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    Keira Binnie, 7, learns about the benefits of recycling. Many things can be made out of plastic bottles including furniture. (Photo by Patricia Leboeuf, Petawawa Post)

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    Laurie Benjamin demonstrates what about 2,000 lbs of recyclables look like once it has been compacted. (Photo by Patricia Leboeuf, Petawawa Post)

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    The Ottawa Valley Waste Recovery Centre offered tours of its facilities. (Photo by Patricia Leboeuf, Petawawa Post)

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    Peyton, Billie and Phil Bennett hang out with Curby the Green Cart and Toby the Triple R Can, two of the OVWRC’s mascots. (Photo by Patricia Leboeuf, Petawawa Post)

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    The Open House had several activities for children. Kolton Madill, 4, paints a pumpkin decoration.(Photo by Patricia Leboeuf, Petawawa Post)

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    Visitors enjoyed exploring the different vehicles used at the Ottawa Valley Waste Recovery Centre. (Photo by Patricia Leboeuf, Petawawa Post)


 

 


OVWRC celebrates 15th anniversary

By Patricia Leboeuf

Posted on Thursday, November 9, 2017


Ottawa Valley Waste Recovery Centre (OVWRC) is a huge success story.

Using cutting-edge environmental technology, it has been providing quality waste management services to the community for the past 15 years.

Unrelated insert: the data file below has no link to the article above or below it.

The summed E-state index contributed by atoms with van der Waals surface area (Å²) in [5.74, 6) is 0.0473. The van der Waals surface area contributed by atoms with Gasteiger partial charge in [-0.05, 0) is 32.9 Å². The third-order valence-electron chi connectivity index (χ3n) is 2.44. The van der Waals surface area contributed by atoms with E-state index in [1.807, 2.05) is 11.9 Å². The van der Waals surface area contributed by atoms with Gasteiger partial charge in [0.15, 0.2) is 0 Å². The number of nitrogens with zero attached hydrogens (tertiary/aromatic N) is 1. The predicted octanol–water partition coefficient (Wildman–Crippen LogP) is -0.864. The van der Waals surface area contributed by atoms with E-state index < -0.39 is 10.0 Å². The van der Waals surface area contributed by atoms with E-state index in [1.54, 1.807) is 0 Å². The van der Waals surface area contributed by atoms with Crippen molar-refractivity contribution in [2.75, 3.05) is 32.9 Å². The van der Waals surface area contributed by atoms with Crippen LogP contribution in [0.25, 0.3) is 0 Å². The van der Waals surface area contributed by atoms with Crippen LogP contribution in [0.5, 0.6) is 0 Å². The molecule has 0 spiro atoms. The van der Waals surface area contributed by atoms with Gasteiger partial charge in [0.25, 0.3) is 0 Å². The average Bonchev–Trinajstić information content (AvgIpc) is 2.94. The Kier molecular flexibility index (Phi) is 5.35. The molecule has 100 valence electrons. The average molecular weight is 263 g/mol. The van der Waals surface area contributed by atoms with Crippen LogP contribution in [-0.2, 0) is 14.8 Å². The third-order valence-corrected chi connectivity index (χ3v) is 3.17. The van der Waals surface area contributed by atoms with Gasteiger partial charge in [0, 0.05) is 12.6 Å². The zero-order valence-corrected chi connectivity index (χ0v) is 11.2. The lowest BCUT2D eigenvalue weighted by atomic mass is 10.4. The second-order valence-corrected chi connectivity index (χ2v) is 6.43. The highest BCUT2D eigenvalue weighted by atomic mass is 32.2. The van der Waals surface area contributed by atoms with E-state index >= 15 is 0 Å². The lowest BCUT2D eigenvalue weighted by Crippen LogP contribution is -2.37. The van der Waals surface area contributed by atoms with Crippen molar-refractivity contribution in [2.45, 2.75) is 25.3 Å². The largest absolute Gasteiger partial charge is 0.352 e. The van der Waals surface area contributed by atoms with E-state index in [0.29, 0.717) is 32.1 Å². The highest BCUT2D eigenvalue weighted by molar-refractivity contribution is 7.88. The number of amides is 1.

They have made great strides in their efforts to “walk lightly on the environment,” said Steve Bennett, Chairman of the OVWRC Management Board and Mayor of Laurentian Valley. “The Centre has gained recognition within the waste diversion industry, has established award-winning programs and has achieved significant milestones,” he said.

This includes the installation of an engineered wetland to treat landfill leachate impacted water, sorting and separation of mixed construction and demolition impact waste, construction of a landfill gas collection system, opening of a permanent Reuse Centre to divert usable household goods from the landfill, and a poplar tree plantation to assist with water absorption and filtration. “We are very environmentally friendly,” said Elizabeth Graham, Communication Officer. “Everything we do focuses on environmental protection and extending the life of our local landfill site.”

To celebrate this decade and a half of progressive waste management, the OVWRC opened its facilities to the public on Sept. 30. Members of the community explored the landfill, learned about OVWRC programs, took part in fun activities and a blue box swap, and climbed aboard some of the vehicles the centre routinely uses. “It is a way for us to share with the community because the community is what made us a success,” said Graham.

There are four municipalities that own and operate the OVWRC: Pembroke, Petawawa, Laurentian Valley and North Algona Wilberforce. They have worked tirelessly together to make the Centre a world-class facility that will protect the environment while disposing of waste. “It goes beyond the original mandate that it had,” said Mayor of Petawawa Bob Sweet. “It is marvelous.”

He is very proud of the fact that the Centre is way beyond the curve in terms of its technology.

The OVWRC also uses innovated programs from all over the world. There was the fear that the landfill would have to close after just two years of use since its environmental impact had grown too large. With the implementation of new programs and technology, it will last more than 25 years.

“That is a result of being a really, really committed management group,” said Sweet. “It is a great example of what can happen when everybody has a vision and comes together to make it happen.”